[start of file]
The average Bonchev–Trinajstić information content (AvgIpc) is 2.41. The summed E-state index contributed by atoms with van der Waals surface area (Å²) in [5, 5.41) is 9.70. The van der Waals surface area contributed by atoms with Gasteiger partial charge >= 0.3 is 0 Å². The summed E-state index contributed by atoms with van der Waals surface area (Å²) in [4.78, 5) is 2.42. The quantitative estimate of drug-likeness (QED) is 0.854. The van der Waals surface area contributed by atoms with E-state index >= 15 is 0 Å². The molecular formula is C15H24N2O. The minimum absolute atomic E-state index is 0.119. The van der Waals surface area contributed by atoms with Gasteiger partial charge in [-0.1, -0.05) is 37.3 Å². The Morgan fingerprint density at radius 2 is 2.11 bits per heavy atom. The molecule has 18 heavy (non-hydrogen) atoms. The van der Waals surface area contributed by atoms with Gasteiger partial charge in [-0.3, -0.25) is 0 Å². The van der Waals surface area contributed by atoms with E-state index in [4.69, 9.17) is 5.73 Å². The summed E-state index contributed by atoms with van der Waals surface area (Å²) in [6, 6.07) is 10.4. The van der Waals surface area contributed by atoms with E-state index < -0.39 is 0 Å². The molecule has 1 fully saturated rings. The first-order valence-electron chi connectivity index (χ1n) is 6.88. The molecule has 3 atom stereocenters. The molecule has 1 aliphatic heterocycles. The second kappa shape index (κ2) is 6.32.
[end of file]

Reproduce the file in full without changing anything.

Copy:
The average Bonchev–Trinajstić information content (AvgIpc) is 2.41. The summed E-state index contributed by atoms with van der Waals surface area (Å²) in [5, 5.41) is 9.70. The van der Waals surface area contributed by atoms with Gasteiger partial charge >= 0.3 is 0 Å². The summed E-state index contributed by atoms with van der Waals surface area (Å²) in [4.78, 5) is 2.42. The quantitative estimate of drug-likeness (QED) is 0.854. The van der Waals surface area contributed by atoms with E-state index >= 15 is 0 Å². The molecular formula is C15H24N2O. The minimum absolute atomic E-state index is 0.119. The van der Waals surface area contributed by atoms with Gasteiger partial charge in [-0.1, -0.05) is 37.3 Å². The Morgan fingerprint density at radius 2 is 2.11 bits per heavy atom. The molecule has 18 heavy (non-hydrogen) atoms. The van der Waals surface area contributed by atoms with Gasteiger partial charge in [-0.3, -0.25) is 0 Å². The van der Waals surface area contributed by atoms with E-state index in [4.69, 9.17) is 5.73 Å². The summed E-state index contributed by atoms with van der Waals surface area (Å²) in [6, 6.07) is 10.4. The van der Waals surface area contributed by atoms with E-state index < -0.39 is 0 Å². The molecule has 1 fully saturated rings. The first-order valence-electron chi connectivity index (χ1n) is 6.88. The molecule has 3 atom stereocenters. The molecule has 1 aliphatic heterocycles. The second kappa shape index (κ2) is 6.32.